Thursday, September 23, 2004

Athletes, politicians, & religious adherence

Arghh, I just hate it whenever Jews and Muslims, without even trying, show us how bad we are at being Christian.

Maybe it's because Jews still see themselves as a minority group that's never too far beyond the clutches of Mass Persecution. But Shawn Green's decision to sit out of the Dodgers' Yom Kippur game this weekend would be inconceivable if he were Christian and we were talking about a Good Friday game. Chariots of Fire notwithstanding, Christian faith rarely trumps the obligations, quasi-obligations, or even petty requests the world lays on us.

Most striking here is that Mr. Green does not consider himself to be a devout or even practising Jew. Yet even he can confess that "baseball, or anything, isn't bigger than your religion and your roots." So when Catholics who shoot from their arses about being practising, committed, or "spiritual but not religious" and then proceed to directly violate their Church's most sacred pronouncements without a blink, I have to believe that catechesis really is the problem. Now I don't know what sort of Hebrew shul Mr. Green attended, but the melamdim did a fabulous job. And I'm sure his parents weren't self-deluding buffoons about their faith either. Somewhere along the way, he learned that if a religious identity hasn't the spine to sacrifice some of the bling the world offers, then what good is it? If a Catholic Democrat can't accept the self-sacrifice required before abortion legislation, then what good is his faith? Shawn Green did not feel the need to whine or cry victim about his religious obligations, rather, he counted them as sunk costs--you just eat it and move on. It's the only honorable thing to do. The NY Times article has a nice mini-outline of Jews of the MLB who have risked World Series glory to uphold the faith of their fathers.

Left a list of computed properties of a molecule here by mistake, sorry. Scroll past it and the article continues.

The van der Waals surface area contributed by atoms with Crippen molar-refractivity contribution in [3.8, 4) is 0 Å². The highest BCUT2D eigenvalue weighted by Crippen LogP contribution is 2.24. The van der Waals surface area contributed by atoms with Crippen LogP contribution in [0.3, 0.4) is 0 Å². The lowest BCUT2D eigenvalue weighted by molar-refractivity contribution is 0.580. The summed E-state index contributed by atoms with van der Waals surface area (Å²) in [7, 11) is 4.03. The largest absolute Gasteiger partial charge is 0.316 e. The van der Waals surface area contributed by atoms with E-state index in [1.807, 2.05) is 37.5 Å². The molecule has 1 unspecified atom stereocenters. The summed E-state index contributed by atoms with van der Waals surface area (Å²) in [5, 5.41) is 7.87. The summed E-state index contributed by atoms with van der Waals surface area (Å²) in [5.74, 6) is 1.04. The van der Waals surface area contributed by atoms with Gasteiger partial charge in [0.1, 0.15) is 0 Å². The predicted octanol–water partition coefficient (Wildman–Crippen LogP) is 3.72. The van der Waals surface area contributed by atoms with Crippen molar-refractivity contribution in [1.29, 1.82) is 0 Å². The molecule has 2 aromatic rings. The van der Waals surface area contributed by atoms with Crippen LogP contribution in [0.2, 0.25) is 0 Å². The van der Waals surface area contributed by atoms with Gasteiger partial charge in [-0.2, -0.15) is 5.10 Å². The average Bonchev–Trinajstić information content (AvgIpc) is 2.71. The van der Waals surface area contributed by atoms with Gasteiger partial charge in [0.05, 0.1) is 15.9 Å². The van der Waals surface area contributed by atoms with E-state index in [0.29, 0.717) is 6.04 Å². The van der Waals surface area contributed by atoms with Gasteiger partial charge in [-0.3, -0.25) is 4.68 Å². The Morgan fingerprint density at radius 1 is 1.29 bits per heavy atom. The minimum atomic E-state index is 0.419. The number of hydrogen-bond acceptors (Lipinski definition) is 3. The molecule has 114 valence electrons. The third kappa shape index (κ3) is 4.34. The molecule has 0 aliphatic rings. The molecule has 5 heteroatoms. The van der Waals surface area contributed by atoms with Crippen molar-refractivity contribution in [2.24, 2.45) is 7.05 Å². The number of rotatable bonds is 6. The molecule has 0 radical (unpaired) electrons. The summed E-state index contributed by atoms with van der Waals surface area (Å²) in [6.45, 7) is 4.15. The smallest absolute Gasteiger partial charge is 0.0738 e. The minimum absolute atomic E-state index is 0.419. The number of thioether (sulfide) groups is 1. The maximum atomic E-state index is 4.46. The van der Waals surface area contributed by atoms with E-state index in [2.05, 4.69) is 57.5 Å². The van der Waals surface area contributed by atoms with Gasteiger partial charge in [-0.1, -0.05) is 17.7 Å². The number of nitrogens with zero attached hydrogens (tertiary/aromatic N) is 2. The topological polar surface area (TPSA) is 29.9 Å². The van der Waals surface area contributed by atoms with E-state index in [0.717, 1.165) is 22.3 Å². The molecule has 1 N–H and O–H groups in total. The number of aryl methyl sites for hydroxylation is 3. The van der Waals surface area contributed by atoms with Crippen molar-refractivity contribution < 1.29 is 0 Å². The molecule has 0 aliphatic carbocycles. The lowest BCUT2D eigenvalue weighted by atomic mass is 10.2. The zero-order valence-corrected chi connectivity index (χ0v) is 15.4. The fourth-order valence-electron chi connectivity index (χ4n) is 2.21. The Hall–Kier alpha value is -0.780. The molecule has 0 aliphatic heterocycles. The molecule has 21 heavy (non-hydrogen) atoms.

Cf. Mario Cuomo's latest self-rationalization over at Commonweal. The false distinction he'd make is that choosing to sit out of a baseball game does not impose Green's belief system onto others who don't share it; ie. it's a private decision versus the public ones Catholic Democrats have to make. And the analogy would fly right over their intellectual pinheads.